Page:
Elon Musk’s Neuralink responds to ‘Brain-Implant’ malfunction, implications for FDA approval and future trials

Neuralink Corp., the brain technology company founded by Elon Musk, encountered a significant obstacle when its first human implant experienced mechanical problems. Following the surgery in January, the device implanted in patient Noland Arbaugh began to show signs of malfunction, with some of the electrode-studded threads retracting from the brain tissue, the company said in a recent blog post.

The malfunction compromised the device’s functionality, requiring Neuralink to implement a series of software fixes to correct the problem. The Wall Street Journal was the first to report the incident.

Neuralink mentioned that these software adjustments helped improve the device’s performance, ultimately leading to “a rapid and sustained improvement that has now superseded Noland’s initial performance.”

Neuralink is currently focusing on enhancing text entry and cursor control for its brain-computer interface, with long-term plans to control physical devices such as robotic arms and wheelchairs. This recent malfunction, however, has raised concerns within the brain-implant community.

Experts suggest that the complications could be related to Neuralink’s unique design, where the electrode-studded threads connect to a device positioned within the skull bone rather than on the surface of the brain tissue. Eric Leuthardt, a neurosurgeon at Washington University School of Medicine in St. Louis Louis, noted that even minor head movements could cause significant displacement within the brain. He explained that brain implants traditionally rest on the top of the brain tissue, allowing them to move more fluidly with the brain’s natural movements.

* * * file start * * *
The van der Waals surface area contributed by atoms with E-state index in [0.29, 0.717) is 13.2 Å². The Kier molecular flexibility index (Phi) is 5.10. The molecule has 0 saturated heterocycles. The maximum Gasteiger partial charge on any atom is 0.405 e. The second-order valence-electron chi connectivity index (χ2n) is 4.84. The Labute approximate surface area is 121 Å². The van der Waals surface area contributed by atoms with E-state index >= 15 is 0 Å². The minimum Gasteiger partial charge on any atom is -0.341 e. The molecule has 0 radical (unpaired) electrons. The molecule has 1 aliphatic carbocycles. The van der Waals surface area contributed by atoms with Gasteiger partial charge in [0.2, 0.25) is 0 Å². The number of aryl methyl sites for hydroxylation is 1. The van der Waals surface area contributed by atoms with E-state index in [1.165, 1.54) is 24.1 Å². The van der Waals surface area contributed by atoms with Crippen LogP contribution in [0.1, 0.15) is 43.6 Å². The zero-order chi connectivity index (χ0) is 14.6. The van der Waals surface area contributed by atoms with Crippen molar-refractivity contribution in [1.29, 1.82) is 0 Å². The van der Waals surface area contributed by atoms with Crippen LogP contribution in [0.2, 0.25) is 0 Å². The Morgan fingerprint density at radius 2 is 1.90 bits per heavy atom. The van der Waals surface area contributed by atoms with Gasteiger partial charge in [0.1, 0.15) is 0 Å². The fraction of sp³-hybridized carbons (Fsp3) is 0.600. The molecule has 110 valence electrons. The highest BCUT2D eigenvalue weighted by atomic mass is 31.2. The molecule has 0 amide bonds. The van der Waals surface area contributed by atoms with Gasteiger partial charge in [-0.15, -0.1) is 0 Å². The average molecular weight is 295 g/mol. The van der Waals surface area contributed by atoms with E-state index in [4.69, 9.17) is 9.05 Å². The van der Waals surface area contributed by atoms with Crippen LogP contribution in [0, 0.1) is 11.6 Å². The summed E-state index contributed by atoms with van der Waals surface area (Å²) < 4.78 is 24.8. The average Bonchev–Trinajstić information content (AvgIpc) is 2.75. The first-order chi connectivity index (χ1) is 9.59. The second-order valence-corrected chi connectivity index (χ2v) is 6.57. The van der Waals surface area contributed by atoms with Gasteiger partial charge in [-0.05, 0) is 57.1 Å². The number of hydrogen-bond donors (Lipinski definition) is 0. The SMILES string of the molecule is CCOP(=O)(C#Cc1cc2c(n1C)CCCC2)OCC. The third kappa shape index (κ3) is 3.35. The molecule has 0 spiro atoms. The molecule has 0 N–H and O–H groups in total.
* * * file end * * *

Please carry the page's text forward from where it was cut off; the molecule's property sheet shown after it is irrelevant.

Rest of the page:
Matt Angle, CEO of brain-implant competitor Paradromics Inc., pointed out that retraction of the threads is unusual for brain implants, suggesting that this design approach may require further refinement. Neuralink’s pre-clinical testing was conducted on animals with smaller brains, which could have influenced the observed stability, Leuthardt added.

The timing of this malfunction could impact Neuralink’s plans for broader human trials, potentially causing delays in gaining FDA approval. Despite these setbacks, the company remains committed to advancing its technology and expanding its research into brain-computer interfaces for a wider range of applications.

(With input from Bloomberg)

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Published: 09 May 2024, 06:04 PM IST